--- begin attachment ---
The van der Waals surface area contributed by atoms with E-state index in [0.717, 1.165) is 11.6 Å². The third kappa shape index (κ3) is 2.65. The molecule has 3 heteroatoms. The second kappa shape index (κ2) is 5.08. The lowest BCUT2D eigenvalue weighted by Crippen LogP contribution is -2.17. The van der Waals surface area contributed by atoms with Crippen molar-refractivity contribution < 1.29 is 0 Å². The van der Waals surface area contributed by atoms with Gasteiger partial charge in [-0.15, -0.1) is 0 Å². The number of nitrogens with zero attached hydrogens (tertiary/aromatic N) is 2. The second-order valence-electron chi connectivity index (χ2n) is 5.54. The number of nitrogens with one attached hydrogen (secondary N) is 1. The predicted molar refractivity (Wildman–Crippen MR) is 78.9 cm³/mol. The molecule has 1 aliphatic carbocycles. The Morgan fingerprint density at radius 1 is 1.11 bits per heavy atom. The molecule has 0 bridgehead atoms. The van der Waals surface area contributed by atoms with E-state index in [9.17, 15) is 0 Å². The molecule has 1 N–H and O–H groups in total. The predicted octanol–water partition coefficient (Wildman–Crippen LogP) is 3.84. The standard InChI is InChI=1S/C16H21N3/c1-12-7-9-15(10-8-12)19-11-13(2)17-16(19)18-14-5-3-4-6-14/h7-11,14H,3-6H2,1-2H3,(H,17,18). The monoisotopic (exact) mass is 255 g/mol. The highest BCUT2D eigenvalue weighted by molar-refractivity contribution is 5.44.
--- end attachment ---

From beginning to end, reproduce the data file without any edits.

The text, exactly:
The van der Waals surface area contributed by atoms with E-state index in [0.717, 1.165) is 11.6 Å². The third kappa shape index (κ3) is 2.65. The molecule has 3 heteroatoms. The second kappa shape index (κ2) is 5.08. The lowest BCUT2D eigenvalue weighted by Crippen LogP contribution is -2.17. The van der Waals surface area contributed by atoms with Crippen molar-refractivity contribution < 1.29 is 0 Å². The van der Waals surface area contributed by atoms with Gasteiger partial charge in [-0.15, -0.1) is 0 Å². The number of nitrogens with zero attached hydrogens (tertiary/aromatic N) is 2. The second-order valence-electron chi connectivity index (χ2n) is 5.54. The number of nitrogens with one attached hydrogen (secondary N) is 1. The predicted molar refractivity (Wildman–Crippen MR) is 78.9 cm³/mol. The molecule has 1 aliphatic carbocycles. The Morgan fingerprint density at radius 1 is 1.11 bits per heavy atom. The molecule has 0 bridgehead atoms. The van der Waals surface area contributed by atoms with E-state index in [9.17, 15) is 0 Å². The molecule has 1 N–H and O–H groups in total. The predicted octanol–water partition coefficient (Wildman–Crippen LogP) is 3.84. The standard InChI is InChI=1S/C16H21N3/c1-12-7-9-15(10-8-12)19-11-13(2)17-16(19)18-14-5-3-4-6-14/h7-11,14H,3-6H2,1-2H3,(H,17,18). The monoisotopic (exact) mass is 255 g/mol. The highest BCUT2D eigenvalue weighted by molar-refractivity contribution is 5.44.